Fake Windows Update

[Update: I notice that at about the same time that I posted this, Sophos also flagged a blog reporting a somewhat similar fake update for Microsoft Outlook/Outlook Express (KB910721). The message is a lot different and links to a different site pretending to be Microsoft’s update site, but is clearly not to be trusted. So the

Antivirus? Who Needs It?

I came across an interesting article today on "Breaking the conventional scheme of infection" at the evil fingers blog site. Actually, it’s by my colleague in Argentinia, ESET Latin America Security Analyst, Jorge Mieres, but I didn’t realize that at first. (The original blog is in Spanish, and if your command of that language is

So What Is AMTSO Compliance?

The AMTSO (Anti-Malware Testing Standards Organization) meeting in Prague, which took place at the beginning of this week, proved to be rather more exciting than you might expect from a group with the word "Standards" in its name. One of the issues that caused particularly lively debate centred around the question of what constitutes AMTSO

Requests for Support

One of the less obvious tasks associated with blogging is that every so often we have to find time to go through the comments that have been posted to our blogs. Inevitably, some are examples of blog spam that have slipped through our filters. Some are comments to blogs we posted long ago, and while

The Truth About Cybercrime

I was quoted last month in an article at PC Retail (http://www.pcr-online.biz/features/305/The-truth-about-cyber-crime), which is nice. However, I just came across the notes I made at the time of the original enquiry/interview, most of which wasn’t used, so here are my full responses to the questions Andrew Wooden asked, in case they’re of interest. (Actually, they’re slightly expanded and I’ve

We’re going on a job hunt…

English Version of HTTPS video

As promised earlier (see http://www.eset.com/threat-center/blog/2009/10/07/https-revisited-spanish-video) an English version of ESET Latin-America’s demonstration video of a phishing attack using HTTPS is now available at http://www.eset-la.com/centro-amenazas/videos/phishing-https-english/.  Those earlier blogs again: http://www.eset.com/threat-center/blog/2009/10/06/ssl-to-certify-web-security-is-not-to-guarantee-it  http://www.eset.com/threat-center/blog/2009/10/04/truth-fiction-and-https   Thanks, Sebastián! David Harley BA CISSP FBCS CITP Director of Malware Intelligence ESET LLC ESET Threatblog (TinyURL with preview enabled): http://preview.tinyurl.com/esetblog ESET Threatblog notifications on Twitter:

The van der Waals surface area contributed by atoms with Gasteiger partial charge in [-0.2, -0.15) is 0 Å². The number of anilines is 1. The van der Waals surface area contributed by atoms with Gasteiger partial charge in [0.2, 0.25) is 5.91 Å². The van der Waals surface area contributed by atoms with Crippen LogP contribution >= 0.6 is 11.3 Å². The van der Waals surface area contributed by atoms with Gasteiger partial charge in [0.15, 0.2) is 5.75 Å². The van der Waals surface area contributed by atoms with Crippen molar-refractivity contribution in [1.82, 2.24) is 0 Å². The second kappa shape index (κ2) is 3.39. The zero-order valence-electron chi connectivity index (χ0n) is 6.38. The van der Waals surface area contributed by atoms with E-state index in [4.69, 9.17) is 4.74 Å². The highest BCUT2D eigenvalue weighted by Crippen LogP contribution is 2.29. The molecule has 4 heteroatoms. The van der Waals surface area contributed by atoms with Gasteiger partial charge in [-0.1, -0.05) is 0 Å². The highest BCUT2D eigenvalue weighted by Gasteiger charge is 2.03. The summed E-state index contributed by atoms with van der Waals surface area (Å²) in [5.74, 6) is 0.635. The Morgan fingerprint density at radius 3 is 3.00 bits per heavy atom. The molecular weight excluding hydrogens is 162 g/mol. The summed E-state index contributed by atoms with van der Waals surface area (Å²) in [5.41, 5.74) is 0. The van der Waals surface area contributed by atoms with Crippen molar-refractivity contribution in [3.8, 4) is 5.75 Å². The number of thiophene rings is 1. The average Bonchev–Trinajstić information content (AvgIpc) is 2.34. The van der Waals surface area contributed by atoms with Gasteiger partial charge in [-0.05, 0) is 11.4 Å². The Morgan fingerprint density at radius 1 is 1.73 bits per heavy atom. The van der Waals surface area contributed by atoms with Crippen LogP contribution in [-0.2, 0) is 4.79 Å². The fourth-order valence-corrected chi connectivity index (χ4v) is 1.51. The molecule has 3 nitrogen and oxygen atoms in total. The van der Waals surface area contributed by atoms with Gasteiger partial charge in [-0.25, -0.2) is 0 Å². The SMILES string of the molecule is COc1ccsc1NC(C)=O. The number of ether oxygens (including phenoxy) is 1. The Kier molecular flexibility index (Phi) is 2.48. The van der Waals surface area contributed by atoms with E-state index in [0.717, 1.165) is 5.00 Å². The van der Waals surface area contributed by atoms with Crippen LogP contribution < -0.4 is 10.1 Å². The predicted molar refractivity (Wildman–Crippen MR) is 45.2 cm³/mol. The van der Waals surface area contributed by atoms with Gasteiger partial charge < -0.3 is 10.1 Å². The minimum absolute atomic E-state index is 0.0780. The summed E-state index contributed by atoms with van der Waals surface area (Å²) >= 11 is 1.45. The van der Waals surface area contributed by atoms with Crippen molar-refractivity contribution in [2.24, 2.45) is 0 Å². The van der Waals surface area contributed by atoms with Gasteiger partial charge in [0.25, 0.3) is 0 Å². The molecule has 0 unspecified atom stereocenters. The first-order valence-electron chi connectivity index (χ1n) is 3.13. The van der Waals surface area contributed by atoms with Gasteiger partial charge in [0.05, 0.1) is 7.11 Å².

HTTPS revisited – Spanish video

Further to our blogs on HTTPS and SSL certificate issues – see http://www.eset.com/threat-center/blog/2009/10/06/ssl-to-certify-web-security-is-not-to-guarantee-it and http://www.eset.com/threat-center/blog/2009/10/04/truth-fiction-and-https – Sebastián Bortnik has been talking to us today about a video that ESET Latin-America have put together demonstrating a phishing attack using HTTPS. If your Spanish is better than mine, you can check it out here. However, we’ve been working on an

SSL: to certify web security is not to guarantee it

Hard on the heels of the translated blog by Sebastián Bortnik that I posted at the weekend comes news from the Register (http://www.theregister.co.uk/2009/10/05/fraudulent_paypay_certificate_published/) of a bogus Paypal SSL certificate released yesterday exploiting a bug in Microsoft’s crypto API that has remained unpatched for more than two months, when Moxie Marlinspike (can I have a handle

AVIEN and Testing

Some readers will be aware of my long-standing connection with the Anti-Virus Information Exchange Network (AVIEN) at http://www.avien.net (I hold the title of Chief Operations Officer there). AVIEN has now instigated a member’s blog at http://www.avien.net/blog, and I’ve put up a couple of blogs today on testing to help kick it off (Andrew Lee, my former

Truth, Fiction and HTTPS

Update, 19th October. I was recently contacted indirectly by Eddy Nigg of StartCom, who points out, quite rightly, that this issue is not specific to StartCom, nor a problem created by StartCom. He commented further in a comment to Dan Raywood’s article for SC Magazine arising from this blog entry, and I think it’s only

Greyware: Trust Me, I’m a Lawyer

Since I’ve just spent several days at a major conference, you might have expected a flurry of blogs about it. And indeed, there’s a lot more I hope to say about VB 2009, but I’ve been beset by a number of other issues that have demanded my attention, in and out of the blogosphere.  I did rather hope

Microsoft Security – Essential?

People keep asking me about Microsoft’s newly released Security Essentials free anti-malware (formerly known as Morro). Randy and I both blogged about it at some length back in June – see http://www.eset.com/threat-center/blog/category/microsoft-security-essentials and http://www.eset.com/threat-center/blog/2009/08/03/more-free-lunches, for instance – but there’s still a lot of interest in the impact that the product is likely to have on ESET